West Side Story Comes to the Marlowe

Something’s coming, something good… As West Side Story comes to the Marlowe, Emily Adams and Hetty Sieling watch the Sharks and Jets battle it out here in the South East.

On Tuesday night, West Side Story blew us away with its top-notch dancing, beautiful soulful singing and clever but funny delivery. Think Romeo and Juliet, but fast forward several hundred years and move to the idyllic Italian setting to Upper Westwide, New York. The same drama lives on in two rival gangs, the Jets and the Sharks. For the next two and a half hours the audience see exactly what sacrifices and consequences conflict brings.

The company, famed for its dance, was expected to deliver a slightly more dance-focussed version of the hit musical, but if that had been the intention, it was not evident: the narrative flowed naturally and gracefully with no hint of the quality of dance having an impact on the acting and music.

In fact, the impeccable dancing gave this gritty storyline a softer touch, with a lyrical gazelle like prancing creating some intriguing fight scenes. So incredibly choreographed that I was transported back to a time when (I thought) I could dance. Someone fetch me my tap shoes!

Special praise must go to Louis Maskell for his role as Tony for his particularly natural accent and his sentimental, sensitive yet instinctive young man. One must imagine it is not easy co-ordinating a complicated staging – with a simple yet effective rotating New York staircase – with challenging dances and songs, emotional depth, humour and accent. His voice was impressive, really knocking the audience out in Tonight and whilst there were many strong male characters on stage fighting for attention, Maskell effortlessly managed to draw the audience’s attention to him. After his heart-stopping rendition of Maria, there was no doubt that all eyes were on him. It certainly left us wishing someone would sing a song with such passion about us. Anyone? No? Okay then.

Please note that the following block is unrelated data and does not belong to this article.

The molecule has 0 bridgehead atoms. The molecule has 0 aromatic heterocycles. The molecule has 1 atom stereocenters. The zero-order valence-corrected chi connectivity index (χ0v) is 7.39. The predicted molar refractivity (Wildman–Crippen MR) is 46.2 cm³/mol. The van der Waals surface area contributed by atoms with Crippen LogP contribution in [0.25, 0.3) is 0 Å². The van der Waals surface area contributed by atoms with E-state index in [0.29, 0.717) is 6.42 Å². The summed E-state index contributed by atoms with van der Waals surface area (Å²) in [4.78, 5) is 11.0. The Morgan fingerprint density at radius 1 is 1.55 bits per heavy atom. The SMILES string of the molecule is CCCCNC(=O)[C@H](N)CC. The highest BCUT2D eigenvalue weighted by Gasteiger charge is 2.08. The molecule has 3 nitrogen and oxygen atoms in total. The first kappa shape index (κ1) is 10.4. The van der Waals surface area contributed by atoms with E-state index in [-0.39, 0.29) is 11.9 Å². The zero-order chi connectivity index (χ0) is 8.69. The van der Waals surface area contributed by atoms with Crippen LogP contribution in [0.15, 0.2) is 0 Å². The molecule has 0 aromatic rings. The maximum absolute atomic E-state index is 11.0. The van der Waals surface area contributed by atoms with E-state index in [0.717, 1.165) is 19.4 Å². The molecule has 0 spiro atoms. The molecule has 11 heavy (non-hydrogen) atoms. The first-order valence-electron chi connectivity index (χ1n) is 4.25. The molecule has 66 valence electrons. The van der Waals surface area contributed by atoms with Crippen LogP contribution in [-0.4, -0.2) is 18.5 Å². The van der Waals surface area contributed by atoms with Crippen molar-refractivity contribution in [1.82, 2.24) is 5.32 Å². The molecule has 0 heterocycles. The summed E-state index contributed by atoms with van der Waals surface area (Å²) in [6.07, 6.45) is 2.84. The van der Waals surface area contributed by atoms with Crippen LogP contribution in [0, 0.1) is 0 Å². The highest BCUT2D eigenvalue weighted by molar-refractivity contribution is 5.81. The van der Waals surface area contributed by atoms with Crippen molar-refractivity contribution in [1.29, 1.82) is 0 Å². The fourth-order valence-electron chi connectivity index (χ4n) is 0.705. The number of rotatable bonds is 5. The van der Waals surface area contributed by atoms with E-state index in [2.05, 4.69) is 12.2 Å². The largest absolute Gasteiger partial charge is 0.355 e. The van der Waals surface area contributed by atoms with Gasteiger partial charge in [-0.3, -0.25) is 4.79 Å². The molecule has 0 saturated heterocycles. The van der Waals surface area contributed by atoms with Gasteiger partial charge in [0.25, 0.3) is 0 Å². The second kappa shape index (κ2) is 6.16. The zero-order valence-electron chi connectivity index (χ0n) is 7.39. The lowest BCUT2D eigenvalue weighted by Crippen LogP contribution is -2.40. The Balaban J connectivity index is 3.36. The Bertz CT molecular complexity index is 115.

The costumes were beautiful, with the rivals being stylish but clearly different and the enviable Puerto-Rican ladies wearing an array of cuts and colours. Speaking of whom, these actors were impressive in their range, all the way from silliness and fun chatter to confusion to inconsolable trauma and grief. A particular favourite with the audience was the sassy and feisty Anita, played wonderfully by Djalenga Scott. Her witty comebacks and fierce dancing were a joy to watch and perfectly highlighted the stark contrast between the laid back Americans and the passionate Puerto-Ricans.

Maria, Tony’s one true love, was light much of the time, appearing young and angelic, yet the audience sensed a wisdom and assertiveness growing rather quickly in her changing attitudes towards Tony and her family and friends. The sweetness of these two love birds worked well, trapping the audience into believing in happy endings, before shocking them with the grit and menace of the gang’s rivalry.

Being a classic love story, the musical, at times and as expected, threw in a few lovebird clichés; a titanic-esque pose over the balcony and whispers of “I love you” after just one perfectly sung ballad. But then again, what’s a musical without a few corny clichés, not forgetting mine and apparently Tony’s favourite, an outstretched arm to accompany that final uplifting note of a song.

Even with the odd cliché, this musical was fresh and alive with new ideas. A must see for any musical fanatic.


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